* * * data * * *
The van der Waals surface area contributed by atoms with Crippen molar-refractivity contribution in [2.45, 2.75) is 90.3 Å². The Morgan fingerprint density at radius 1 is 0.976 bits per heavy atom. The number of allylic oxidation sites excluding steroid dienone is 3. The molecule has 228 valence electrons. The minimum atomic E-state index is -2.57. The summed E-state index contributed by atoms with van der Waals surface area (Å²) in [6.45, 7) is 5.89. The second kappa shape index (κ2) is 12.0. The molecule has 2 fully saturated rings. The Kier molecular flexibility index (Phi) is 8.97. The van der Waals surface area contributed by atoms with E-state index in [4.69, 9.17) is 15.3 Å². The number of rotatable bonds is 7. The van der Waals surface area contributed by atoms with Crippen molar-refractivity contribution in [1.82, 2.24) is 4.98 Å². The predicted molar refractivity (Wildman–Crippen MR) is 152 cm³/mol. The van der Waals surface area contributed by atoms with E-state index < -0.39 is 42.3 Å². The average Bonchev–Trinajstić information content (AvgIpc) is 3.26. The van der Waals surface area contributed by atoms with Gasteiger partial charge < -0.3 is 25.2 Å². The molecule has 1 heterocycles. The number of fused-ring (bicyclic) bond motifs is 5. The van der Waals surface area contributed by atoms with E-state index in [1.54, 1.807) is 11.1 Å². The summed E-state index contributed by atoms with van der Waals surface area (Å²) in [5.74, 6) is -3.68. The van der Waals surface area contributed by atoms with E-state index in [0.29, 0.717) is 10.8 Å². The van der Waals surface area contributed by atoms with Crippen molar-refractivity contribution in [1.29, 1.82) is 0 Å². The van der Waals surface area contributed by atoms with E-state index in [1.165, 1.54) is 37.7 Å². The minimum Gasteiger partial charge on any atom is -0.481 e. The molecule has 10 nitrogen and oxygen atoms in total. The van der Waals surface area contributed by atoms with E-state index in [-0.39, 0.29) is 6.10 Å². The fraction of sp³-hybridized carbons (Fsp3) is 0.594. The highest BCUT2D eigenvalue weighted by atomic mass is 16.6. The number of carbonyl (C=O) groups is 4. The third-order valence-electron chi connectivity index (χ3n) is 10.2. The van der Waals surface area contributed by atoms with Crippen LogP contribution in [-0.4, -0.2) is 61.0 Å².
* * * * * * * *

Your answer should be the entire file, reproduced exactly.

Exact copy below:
The van der Waals surface area contributed by atoms with Crippen molar-refractivity contribution in [2.45, 2.75) is 90.3 Å². The Morgan fingerprint density at radius 1 is 0.976 bits per heavy atom. The number of allylic oxidation sites excluding steroid dienone is 3. The molecule has 228 valence electrons. The minimum atomic E-state index is -2.57. The summed E-state index contributed by atoms with van der Waals surface area (Å²) in [6.45, 7) is 5.89. The second kappa shape index (κ2) is 12.0. The molecule has 2 fully saturated rings. The Kier molecular flexibility index (Phi) is 8.97. The van der Waals surface area contributed by atoms with E-state index in [4.69, 9.17) is 15.3 Å². The number of rotatable bonds is 7. The van der Waals surface area contributed by atoms with Crippen molar-refractivity contribution in [1.82, 2.24) is 4.98 Å². The predicted molar refractivity (Wildman–Crippen MR) is 152 cm³/mol. The van der Waals surface area contributed by atoms with E-state index < -0.39 is 42.3 Å². The average Bonchev–Trinajstić information content (AvgIpc) is 3.26. The van der Waals surface area contributed by atoms with Gasteiger partial charge < -0.3 is 25.2 Å². The molecule has 1 heterocycles. The number of fused-ring (bicyclic) bond motifs is 5. The van der Waals surface area contributed by atoms with E-state index in [1.54, 1.807) is 11.1 Å². The summed E-state index contributed by atoms with van der Waals surface area (Å²) in [5.74, 6) is -3.68. The van der Waals surface area contributed by atoms with E-state index in [0.29, 0.717) is 10.8 Å². The van der Waals surface area contributed by atoms with Crippen molar-refractivity contribution in [1.29, 1.82) is 0 Å². The van der Waals surface area contributed by atoms with E-state index in [1.165, 1.54) is 37.7 Å². The minimum Gasteiger partial charge on any atom is -0.481 e. The molecule has 10 nitrogen and oxygen atoms in total. The van der Waals surface area contributed by atoms with E-state index in [-0.39, 0.29) is 6.10 Å². The fraction of sp³-hybridized carbons (Fsp3) is 0.594. The highest BCUT2D eigenvalue weighted by atomic mass is 16.6. The number of carbonyl (C=O) groups is 4. The third-order valence-electron chi connectivity index (χ3n) is 10.2. The van der Waals surface area contributed by atoms with Crippen LogP contribution in [-0.4, -0.2) is 61.0 Å².